Wednesday, November 18, 2009

The Peace of Retreat

I've figured our president is so totally focused on his domestic agenda that foreign policy and wars are only of interest depending on how he figures they'll hurt or help his domestic agenda.

Iraq? Afghanistan? Is it more trouble to win or lose? On Iraq, he'd have to go out of his way to lose--so complete the victory it shall be.

On Afghanistan, three months of debate and the jury is still out on whether we want to win. Will losing or fighting to win hurt his domestic vision more?

Saying that foreign policy is a distant second in priorities for this administration might seem an odd thing to say for a president who has traveled abroad so much already.

But it makes sense if you think of the trips abroad as efforts to disengage from foes and retreat a bit by giving our foes what they want in order to buy time to pass domestic legislation.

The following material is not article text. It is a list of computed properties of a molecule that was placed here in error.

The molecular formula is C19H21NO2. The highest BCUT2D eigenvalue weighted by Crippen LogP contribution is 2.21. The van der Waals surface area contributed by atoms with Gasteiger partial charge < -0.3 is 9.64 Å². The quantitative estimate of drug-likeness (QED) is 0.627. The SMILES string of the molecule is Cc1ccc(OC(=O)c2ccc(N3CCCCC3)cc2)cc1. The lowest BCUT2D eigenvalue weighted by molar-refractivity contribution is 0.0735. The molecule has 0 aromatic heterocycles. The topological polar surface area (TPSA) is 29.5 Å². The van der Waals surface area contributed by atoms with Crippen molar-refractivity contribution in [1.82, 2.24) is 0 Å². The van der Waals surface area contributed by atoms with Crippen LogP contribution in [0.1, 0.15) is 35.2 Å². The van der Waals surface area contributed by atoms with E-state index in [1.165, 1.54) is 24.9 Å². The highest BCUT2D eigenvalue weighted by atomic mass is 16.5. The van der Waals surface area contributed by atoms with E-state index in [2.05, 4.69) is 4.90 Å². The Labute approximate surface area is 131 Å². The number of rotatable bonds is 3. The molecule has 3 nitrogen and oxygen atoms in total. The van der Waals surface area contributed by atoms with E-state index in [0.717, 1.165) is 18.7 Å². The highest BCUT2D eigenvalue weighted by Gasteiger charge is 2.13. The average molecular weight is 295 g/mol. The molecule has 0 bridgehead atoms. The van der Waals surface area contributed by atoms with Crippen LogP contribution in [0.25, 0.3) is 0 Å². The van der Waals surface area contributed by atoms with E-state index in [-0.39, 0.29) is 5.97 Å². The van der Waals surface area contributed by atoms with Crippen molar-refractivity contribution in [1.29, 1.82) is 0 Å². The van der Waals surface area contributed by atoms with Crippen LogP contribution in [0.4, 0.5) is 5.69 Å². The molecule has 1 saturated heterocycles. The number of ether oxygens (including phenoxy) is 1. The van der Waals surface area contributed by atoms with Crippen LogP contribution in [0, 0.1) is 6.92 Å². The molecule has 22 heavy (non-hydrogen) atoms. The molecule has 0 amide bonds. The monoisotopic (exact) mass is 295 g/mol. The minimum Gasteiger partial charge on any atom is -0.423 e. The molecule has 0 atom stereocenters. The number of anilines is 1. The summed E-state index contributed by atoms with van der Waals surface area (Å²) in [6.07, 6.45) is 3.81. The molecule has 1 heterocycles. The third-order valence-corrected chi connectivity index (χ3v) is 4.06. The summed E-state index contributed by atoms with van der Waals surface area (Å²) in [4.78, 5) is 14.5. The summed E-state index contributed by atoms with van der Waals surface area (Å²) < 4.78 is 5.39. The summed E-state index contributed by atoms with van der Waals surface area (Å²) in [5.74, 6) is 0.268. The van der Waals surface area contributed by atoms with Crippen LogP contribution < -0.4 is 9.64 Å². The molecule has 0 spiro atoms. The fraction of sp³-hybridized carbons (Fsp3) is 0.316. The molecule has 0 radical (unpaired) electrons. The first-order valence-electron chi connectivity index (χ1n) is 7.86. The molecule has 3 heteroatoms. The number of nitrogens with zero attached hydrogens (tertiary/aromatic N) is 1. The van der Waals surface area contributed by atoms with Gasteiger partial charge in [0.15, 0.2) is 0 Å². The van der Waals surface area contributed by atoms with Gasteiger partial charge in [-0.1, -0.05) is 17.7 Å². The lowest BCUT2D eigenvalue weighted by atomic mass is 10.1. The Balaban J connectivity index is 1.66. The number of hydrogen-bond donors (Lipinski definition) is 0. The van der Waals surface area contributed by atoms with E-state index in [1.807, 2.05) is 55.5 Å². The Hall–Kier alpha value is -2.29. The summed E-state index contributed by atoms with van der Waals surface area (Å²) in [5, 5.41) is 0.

Understand that when you retreat, it takes a while for an enemy to pursue you and fill the vacuum. And that time it takes for the enemy to re-engage will surely be much quieter.

And if you want to, you can argue that the period of quiet while the enemy approaches is actually "peace." It isn't peace, but you can pretend for a while that it is so you can focus on domestic issues.

And if conflict erupts after the domestic agenda is achieved? Oh well. Breaking eggs and making omelets, right?

Heck, never waste a crisis, right? Maybe that will be an excuse for even more far-reaching changes at home or simply refusing to reconsider the passed legislation since don't you know there's a war on?